No, Chuck Todd, the Problem is Dan Snyder and the Redskins

By Jack Limpert

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Since Dan Snyder bought the Redskins, it’s been all downhill for everything in Washington. Photograph courtesy of Flickr.

Chuck Todd, moderator of Meet the Press, is a sports fan and yesterday, in response to the late-season meltdown of the Washington Nationals, he tweeted: “Why has the disease of Washington dysfunction infected every Washington sports franchise? Can we blame this on Congress and the WH too?”

In response, journalist David M. Drucker tweeted: “Viable argument that it’s actually Redskins dysfunction has spread to govt & other sports franchises.”

I’m with Drucker—the Redskins dysfunction has been going on for 16 years, ever since Dan Snyder bought the team, and every fall the Redskins cast a pall over the city’s politics and journalism. Nationals dysfunction seems temporary—the Nats have sensible owners and a smart general manager so there’s reason to hope for a better season next year.

Redskins owner Dan Snyder approaches each off-season by trying to come up with a dramatic move aimed at exciting the fans. Remember the expensive signings of free agents Deion Sanders, Jeff George, and Albert Haynesworth? How about the trade that gave away three number ones and a number two to draft Robert Griffin III? Mortgaging the future to draft a high-profile Heisman Trophy winner is classic Snyder. And now, still losing, the Redskins have benched Griffin.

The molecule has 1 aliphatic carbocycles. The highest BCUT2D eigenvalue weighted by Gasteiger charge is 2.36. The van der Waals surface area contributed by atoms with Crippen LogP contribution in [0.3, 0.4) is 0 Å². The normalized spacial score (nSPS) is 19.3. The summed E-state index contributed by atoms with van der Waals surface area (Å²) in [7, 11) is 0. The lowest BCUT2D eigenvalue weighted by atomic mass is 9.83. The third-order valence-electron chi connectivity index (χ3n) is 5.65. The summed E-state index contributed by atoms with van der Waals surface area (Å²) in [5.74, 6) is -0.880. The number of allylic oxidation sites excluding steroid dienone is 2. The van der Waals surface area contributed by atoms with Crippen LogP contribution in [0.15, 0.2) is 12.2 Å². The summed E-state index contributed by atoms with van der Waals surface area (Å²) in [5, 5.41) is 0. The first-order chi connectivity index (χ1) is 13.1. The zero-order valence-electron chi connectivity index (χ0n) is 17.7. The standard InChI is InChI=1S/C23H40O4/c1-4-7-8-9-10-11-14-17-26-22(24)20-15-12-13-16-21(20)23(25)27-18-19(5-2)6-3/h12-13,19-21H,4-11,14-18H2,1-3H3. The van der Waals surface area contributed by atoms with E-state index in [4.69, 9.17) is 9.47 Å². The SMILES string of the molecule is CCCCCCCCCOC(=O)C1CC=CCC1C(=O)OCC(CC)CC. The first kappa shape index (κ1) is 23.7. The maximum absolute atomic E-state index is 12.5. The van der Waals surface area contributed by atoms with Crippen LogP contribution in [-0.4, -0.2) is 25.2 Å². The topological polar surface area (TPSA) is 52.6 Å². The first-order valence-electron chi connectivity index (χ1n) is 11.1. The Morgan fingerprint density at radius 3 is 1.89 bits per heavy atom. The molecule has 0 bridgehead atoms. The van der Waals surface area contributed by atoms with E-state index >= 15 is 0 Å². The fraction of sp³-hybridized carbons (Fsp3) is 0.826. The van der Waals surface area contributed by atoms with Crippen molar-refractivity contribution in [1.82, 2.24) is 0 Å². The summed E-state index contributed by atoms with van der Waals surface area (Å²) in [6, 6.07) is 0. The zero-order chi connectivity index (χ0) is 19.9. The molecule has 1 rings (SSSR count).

As for Todd’s wanting to blame Congress and the White House for the Nats season, yes, Washington pols increasingly behave like Dan Snyder—what can we do to win the next election and damn the future—which fits Drucker’s tweet that the Redskins should be blamed for all of Washington’s failures.

The challenge for editors is to avoid the Snyder trap, to balance short-term and long-term thinking. In the pre-digital era, it was easier to think long-term. You encouraged good reporting and good writing that brought readers back year after year. Now the thinking too often is what can we do to bring the reader back tomorrow.

The temptation with short-term editorial thinking is it’s easy and cheap to have lots of attitude and cleverness. Don’t be a Dan Snyder: What brings readers back is good reporting and good writing. It’s always been journalism’s winning strategy.

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